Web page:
Holford demonstrates why online health advice can be problematic

Patrick Holford has made clear his opinions on vitamin C and swine flu (we have already discussed an earlier version of his post, and I don’t know that there is much else to add). However, I was interested to not some of the user comments now on this post, and Holford’s responses. Giving health advice online is always problematic, and Holford does a good job of demonstrating some of the pitfalls.

It is always problematic to give advice without a full – and competently taken – patient history, not something which can be done in blog comments. This issue comes to light when one woman asks in the comments:

I think I have swine flu with a terrible cough and phlegm. What do you recommend I eat and drink?

In such circumstances, one would have hoped that the commenter would have been advised to phone her GP’s surgery or another competent medical professional: a lot of things cause coughs; many (thankfully) heal fine without any intervention, but some will require medical treatment.

Perhaps most worrying, though, is advice relating to current product use. ‘Vix’ states that

I am trying to ensure that both of my sons (aged 2 and 9) are well prepared to battle the impending flu season. I currently give my eldest son 500mg of Vitamin C per day – along with Echinacea, 2 teaspoons of Sambucol and a teaspoon of Colloidal Silver. My youngest gets about the same. Is this enough? And is there a childrens Vitamin C powder that you can specifically recommend? I can’t seem to find one on the Totally Nourish website – only capsules.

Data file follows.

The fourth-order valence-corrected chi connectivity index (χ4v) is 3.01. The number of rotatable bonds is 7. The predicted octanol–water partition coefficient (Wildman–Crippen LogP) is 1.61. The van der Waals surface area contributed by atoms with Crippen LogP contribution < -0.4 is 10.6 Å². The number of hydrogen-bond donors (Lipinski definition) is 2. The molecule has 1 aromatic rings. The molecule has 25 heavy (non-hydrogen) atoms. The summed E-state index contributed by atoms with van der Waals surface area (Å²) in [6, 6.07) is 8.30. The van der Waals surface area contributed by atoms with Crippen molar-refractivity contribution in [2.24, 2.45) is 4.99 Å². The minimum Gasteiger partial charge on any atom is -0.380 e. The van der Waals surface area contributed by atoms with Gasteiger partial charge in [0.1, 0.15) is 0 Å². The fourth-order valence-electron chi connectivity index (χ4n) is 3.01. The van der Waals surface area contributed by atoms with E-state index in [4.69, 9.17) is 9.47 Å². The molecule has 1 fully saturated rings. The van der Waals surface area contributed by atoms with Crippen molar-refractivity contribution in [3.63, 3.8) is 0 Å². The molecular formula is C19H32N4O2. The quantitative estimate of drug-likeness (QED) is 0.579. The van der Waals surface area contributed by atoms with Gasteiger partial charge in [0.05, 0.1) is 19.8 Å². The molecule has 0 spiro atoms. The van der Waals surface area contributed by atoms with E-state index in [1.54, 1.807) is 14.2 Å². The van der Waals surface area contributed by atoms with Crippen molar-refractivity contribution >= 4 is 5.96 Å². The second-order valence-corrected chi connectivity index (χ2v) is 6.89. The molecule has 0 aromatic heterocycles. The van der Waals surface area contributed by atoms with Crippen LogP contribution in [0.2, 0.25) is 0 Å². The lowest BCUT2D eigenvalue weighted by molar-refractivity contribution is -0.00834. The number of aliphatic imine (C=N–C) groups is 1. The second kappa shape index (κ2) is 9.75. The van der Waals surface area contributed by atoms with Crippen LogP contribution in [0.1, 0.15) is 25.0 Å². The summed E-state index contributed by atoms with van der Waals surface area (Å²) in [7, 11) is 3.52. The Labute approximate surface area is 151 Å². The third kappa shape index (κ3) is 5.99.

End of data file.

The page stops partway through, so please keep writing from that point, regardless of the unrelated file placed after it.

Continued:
Colloidal silver carries risks, but does not bring any benefits. Dosing varies between products, so it is quite possible that a 2 year old and 9 year old child could be getting significant doses of the stuff. I would have hoped that Vix would have been warned of the risks of the product and referred to a competent professional; at a minimum, one would have hoped that enquiries could have been made as to the doses used. However, Holford responds by stating that:

I am not sure that Echinacea is the right thing for swine flu during infection. RE vit C BioCare do a good value vit C powder. I don’t see it on the Totally Nourish website though. I’m sure they can get it for you if you ask. That, in some diluted juice, works best for children.

I do not think that Holford’s blog post is an appropriate setting to offer this type of advice. I also have concerns about some of the advice offered. I will therefore be sending a complaint off to BANT (Holford is a Fellow) this weekend; I hope that they take prompt, effective and transparent action on this issue.

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2 Comments

Filed under patrick holford, vitamin c

2 responses to “Holford demonstrates why online health advice can be problematic

  1. Pingback: BANT fail to reply to complaint from 25/10/09 « Holford Watch: Patrick Holford, nutritionism and bad science

  2. Pingback: BANT: A Profile « Stuff And Nonsense

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